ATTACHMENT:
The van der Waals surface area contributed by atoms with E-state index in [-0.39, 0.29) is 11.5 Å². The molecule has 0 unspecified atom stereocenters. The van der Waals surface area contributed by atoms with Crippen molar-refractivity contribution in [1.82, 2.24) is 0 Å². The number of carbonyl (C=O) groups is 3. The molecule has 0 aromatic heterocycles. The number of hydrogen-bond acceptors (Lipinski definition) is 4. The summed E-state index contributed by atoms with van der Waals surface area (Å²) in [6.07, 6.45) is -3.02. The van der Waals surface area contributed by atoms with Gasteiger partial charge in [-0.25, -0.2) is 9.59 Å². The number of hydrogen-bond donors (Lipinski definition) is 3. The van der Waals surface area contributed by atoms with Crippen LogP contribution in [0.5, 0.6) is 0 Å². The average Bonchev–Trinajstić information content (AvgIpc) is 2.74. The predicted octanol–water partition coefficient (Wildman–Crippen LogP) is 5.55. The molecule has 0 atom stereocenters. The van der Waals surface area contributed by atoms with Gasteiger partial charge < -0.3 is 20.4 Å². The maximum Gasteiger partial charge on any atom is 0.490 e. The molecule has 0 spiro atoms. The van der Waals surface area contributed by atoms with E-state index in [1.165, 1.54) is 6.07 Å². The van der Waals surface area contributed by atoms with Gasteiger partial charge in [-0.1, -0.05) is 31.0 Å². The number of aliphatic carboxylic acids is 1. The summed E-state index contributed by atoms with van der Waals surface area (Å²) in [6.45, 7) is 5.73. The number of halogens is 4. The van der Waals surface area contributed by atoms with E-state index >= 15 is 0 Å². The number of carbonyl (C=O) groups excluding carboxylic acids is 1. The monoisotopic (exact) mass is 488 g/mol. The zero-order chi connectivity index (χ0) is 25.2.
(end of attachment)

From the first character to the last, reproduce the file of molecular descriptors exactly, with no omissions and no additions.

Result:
The van der Waals surface area contributed by atoms with E-state index in [-0.39, 0.29) is 11.5 Å². The molecule has 0 unspecified atom stereocenters. The van der Waals surface area contributed by atoms with Crippen molar-refractivity contribution in [1.82, 2.24) is 0 Å². The number of carbonyl (C=O) groups is 3. The molecule has 0 aromatic heterocycles. The number of hydrogen-bond acceptors (Lipinski definition) is 4. The summed E-state index contributed by atoms with van der Waals surface area (Å²) in [6.07, 6.45) is -3.02. The van der Waals surface area contributed by atoms with Gasteiger partial charge in [-0.25, -0.2) is 9.59 Å². The number of hydrogen-bond donors (Lipinski definition) is 3. The van der Waals surface area contributed by atoms with Crippen LogP contribution in [0.5, 0.6) is 0 Å². The average Bonchev–Trinajstić information content (AvgIpc) is 2.74. The predicted octanol–water partition coefficient (Wildman–Crippen LogP) is 5.55. The molecule has 0 atom stereocenters. The van der Waals surface area contributed by atoms with Gasteiger partial charge < -0.3 is 20.4 Å². The maximum Gasteiger partial charge on any atom is 0.490 e. The molecule has 0 spiro atoms. The van der Waals surface area contributed by atoms with E-state index in [1.165, 1.54) is 6.07 Å². The van der Waals surface area contributed by atoms with Gasteiger partial charge in [-0.1, -0.05) is 31.0 Å². The number of aliphatic carboxylic acids is 1. The summed E-state index contributed by atoms with van der Waals surface area (Å²) in [6.45, 7) is 5.73. The number of halogens is 4. The van der Waals surface area contributed by atoms with E-state index >= 15 is 0 Å². The number of carbonyl (C=O) groups excluding carboxylic acids is 1. The monoisotopic (exact) mass is 488 g/mol. The zero-order chi connectivity index (χ0) is 25.2.